Island Years, Island Farm by Frank Fraser Darling

“A remarkable portrait of a family adapting to isolation and the extremes of nature, in a land shaped by an unceasing and intimate relationship with its people.” Iain Stewart

Unhappily land-locked in his early adult life, Frank Fraser Darling’s fortunes changed when he began visiting Scotland’s west coast in the 1930s. Surviving treacherous boat journeys, a broken leg, and hell-bent storms, he made temporary homes with his family on some of the remotest Hebridean islands so he could study the habits of grey seals and seabirds. The family finally settled on an abandoned croft in the Summer Isles, on Tanera Mòr, and started farming the barren land.

Read the full introduction by Iain Stewart

Paperback with flaps | 210 mm x 156 mm | 312 pages

£14.00

In stock

Description

Frank Fraser Darling was born in a farm stable near Chesterfield. Aged 15 he ran away from school and worked in the Pennines. At agricultural college he met ‘Bobbie’ (Marian Fraser), a fellow student who became his first wife in 1925. He gave up farming in Buckinghamshire for a PhD at Edinburgh University in 1928, and later won a research fellowship to study red deer in the Scottish Highlands. In 1937 he moved to the remote Summer Isles to observe seals and seabirds, and during this time became a pioneer of human ecology. Alongside his scientific work, he wrote many popular books about natural history, including A Herd of Red Deer (1937), Island Years (1940), Island Farm (1943) and the Collins New Naturalist Natural History of the Highlands (1947). His groundbreaking Reith Lectures of 1969, Wilderness and Plenty, foretold a human-made climate change.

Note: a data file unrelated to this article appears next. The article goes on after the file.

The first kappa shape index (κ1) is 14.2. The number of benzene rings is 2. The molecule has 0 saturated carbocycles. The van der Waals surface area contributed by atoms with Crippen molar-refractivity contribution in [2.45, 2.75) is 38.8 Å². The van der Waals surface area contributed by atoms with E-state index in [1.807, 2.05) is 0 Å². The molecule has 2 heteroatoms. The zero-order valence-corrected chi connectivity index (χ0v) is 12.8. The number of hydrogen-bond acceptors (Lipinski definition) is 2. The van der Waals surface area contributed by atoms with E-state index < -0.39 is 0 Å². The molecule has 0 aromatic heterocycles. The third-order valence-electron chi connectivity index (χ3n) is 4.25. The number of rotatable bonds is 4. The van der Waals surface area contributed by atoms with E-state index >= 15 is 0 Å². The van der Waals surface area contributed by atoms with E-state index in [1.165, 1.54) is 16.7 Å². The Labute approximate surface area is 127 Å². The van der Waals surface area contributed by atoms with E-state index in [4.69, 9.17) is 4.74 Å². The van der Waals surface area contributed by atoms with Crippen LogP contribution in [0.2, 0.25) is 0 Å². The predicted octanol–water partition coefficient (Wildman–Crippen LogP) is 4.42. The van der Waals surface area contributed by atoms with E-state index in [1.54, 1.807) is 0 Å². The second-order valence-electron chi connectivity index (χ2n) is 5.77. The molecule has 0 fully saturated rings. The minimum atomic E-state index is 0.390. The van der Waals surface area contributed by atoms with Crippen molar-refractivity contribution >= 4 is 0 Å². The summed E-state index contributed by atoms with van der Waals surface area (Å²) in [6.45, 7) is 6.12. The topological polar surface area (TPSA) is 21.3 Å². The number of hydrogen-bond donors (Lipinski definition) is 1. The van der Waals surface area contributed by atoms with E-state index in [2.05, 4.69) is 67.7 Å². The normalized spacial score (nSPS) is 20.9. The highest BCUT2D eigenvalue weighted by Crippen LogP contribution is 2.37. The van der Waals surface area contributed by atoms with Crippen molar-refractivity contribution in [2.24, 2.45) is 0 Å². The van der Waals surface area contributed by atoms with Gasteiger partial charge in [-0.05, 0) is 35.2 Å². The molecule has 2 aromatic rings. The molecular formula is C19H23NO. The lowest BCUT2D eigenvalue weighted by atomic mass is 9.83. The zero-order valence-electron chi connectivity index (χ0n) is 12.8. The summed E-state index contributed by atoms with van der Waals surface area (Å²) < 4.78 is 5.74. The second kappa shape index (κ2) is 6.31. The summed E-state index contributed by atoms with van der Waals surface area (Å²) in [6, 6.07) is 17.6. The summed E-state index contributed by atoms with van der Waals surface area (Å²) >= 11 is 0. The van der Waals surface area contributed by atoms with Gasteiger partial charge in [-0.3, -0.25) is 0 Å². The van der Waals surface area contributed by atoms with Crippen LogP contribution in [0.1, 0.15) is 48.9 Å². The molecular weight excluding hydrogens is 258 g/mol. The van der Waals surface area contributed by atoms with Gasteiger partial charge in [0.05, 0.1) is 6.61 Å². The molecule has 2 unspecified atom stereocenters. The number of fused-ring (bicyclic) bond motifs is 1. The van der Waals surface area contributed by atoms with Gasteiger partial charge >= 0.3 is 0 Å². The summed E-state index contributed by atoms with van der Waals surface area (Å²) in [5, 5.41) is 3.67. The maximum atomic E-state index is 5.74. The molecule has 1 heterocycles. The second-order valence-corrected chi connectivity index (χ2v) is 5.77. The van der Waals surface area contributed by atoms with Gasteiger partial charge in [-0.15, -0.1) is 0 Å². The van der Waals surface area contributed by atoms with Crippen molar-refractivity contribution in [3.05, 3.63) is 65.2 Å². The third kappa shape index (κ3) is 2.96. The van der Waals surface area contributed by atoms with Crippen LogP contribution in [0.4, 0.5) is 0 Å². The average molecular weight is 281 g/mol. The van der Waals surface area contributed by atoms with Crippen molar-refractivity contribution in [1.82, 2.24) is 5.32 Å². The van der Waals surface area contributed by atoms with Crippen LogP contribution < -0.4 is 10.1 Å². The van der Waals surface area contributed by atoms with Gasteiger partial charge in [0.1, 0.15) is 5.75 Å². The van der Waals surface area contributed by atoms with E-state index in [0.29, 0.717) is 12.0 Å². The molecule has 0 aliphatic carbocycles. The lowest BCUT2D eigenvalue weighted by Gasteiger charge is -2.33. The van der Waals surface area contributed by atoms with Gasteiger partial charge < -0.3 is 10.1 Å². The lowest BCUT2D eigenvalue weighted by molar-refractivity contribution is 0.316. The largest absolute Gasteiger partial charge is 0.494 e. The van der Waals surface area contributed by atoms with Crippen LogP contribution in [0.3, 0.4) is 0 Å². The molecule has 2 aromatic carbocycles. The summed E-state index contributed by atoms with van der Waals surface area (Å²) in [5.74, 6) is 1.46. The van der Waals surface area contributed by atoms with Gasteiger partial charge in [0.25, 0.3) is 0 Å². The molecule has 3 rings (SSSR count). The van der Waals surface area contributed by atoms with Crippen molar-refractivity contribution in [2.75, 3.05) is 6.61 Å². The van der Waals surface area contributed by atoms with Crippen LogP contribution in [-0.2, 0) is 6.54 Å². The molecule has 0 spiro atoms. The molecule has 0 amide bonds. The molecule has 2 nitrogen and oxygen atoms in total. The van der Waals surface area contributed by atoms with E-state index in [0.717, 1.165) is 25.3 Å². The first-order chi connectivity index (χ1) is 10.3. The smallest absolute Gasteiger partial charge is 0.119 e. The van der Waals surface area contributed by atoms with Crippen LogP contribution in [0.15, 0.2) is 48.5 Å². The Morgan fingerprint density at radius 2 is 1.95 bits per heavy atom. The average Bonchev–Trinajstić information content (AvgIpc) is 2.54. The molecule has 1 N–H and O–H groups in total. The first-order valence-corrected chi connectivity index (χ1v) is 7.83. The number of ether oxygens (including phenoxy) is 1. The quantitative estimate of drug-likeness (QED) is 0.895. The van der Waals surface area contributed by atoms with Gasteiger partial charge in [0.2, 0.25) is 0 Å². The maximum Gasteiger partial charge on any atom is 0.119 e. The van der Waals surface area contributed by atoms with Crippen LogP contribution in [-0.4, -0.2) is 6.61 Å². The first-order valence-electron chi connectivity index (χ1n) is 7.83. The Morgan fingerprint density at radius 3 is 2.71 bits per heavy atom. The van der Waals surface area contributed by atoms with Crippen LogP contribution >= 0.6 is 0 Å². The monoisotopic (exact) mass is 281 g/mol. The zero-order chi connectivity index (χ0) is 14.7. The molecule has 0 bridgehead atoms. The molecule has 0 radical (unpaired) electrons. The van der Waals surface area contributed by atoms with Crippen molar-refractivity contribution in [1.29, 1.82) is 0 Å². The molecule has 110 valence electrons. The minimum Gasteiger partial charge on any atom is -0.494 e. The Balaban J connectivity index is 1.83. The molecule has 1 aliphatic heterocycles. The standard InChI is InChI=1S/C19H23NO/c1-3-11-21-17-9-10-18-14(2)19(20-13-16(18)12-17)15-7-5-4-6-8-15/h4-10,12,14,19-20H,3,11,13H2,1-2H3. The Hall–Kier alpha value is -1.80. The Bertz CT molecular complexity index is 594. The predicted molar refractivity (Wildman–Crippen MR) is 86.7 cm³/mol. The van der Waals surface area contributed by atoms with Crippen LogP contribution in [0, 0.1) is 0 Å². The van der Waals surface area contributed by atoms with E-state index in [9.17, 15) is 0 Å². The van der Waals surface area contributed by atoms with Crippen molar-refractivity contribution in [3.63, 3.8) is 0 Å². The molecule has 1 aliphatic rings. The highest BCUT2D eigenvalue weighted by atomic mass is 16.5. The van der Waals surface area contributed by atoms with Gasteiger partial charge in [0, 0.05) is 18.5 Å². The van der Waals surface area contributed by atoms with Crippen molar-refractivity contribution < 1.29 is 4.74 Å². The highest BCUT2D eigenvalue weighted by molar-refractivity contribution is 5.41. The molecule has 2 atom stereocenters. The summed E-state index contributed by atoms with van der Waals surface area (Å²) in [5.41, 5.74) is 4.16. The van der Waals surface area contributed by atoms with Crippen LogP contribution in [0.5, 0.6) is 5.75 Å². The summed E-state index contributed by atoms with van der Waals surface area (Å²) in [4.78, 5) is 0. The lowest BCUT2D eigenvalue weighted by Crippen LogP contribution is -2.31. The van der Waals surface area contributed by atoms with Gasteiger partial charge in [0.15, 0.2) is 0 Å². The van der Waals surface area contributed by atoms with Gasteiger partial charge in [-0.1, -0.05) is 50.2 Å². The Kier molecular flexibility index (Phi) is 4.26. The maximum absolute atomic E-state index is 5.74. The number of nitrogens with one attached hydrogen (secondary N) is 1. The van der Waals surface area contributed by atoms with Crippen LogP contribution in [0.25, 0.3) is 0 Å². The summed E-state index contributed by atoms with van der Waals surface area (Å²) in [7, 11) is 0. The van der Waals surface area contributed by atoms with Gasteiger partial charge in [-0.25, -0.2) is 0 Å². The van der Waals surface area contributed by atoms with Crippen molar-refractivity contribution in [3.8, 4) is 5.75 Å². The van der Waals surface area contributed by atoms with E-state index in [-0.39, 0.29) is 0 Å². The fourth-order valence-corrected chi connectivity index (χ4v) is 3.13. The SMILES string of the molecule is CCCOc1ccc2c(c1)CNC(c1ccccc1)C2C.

Additional information

Weight350 g
Dimensions14 × 156 × 216 mm

1 review for Island Years, Island Farm by Frank Fraser Darling

  1. the Guardian

    Ian Jack, columnist for the Guardian and the former-editor the Independent on Sunday and Granta, journeyed to Tanera Mòr recently, to discover the island where Frank Fraser Darling lived with his family in the ruins of the 18th-century herring factory.

    ‘Fraser Darling was a practical kind of romantic’, he writes in the Financial Times. Reading Island Years, Island Farm on Tanera Mòr, Ian Jack found it ‘a moving experience: our immediate surroundings were intimately described and little had changed. The soil in the back garden was still as black . . . Down below, in the valley that cuts the island in two, the field that Fraser Darling reclaimed (a picture in his book shows it lined proudly with corn stooks) had returned to reeds and bog.’

    Maybe next year we’ll finally get ourselves to the Summer Isles!

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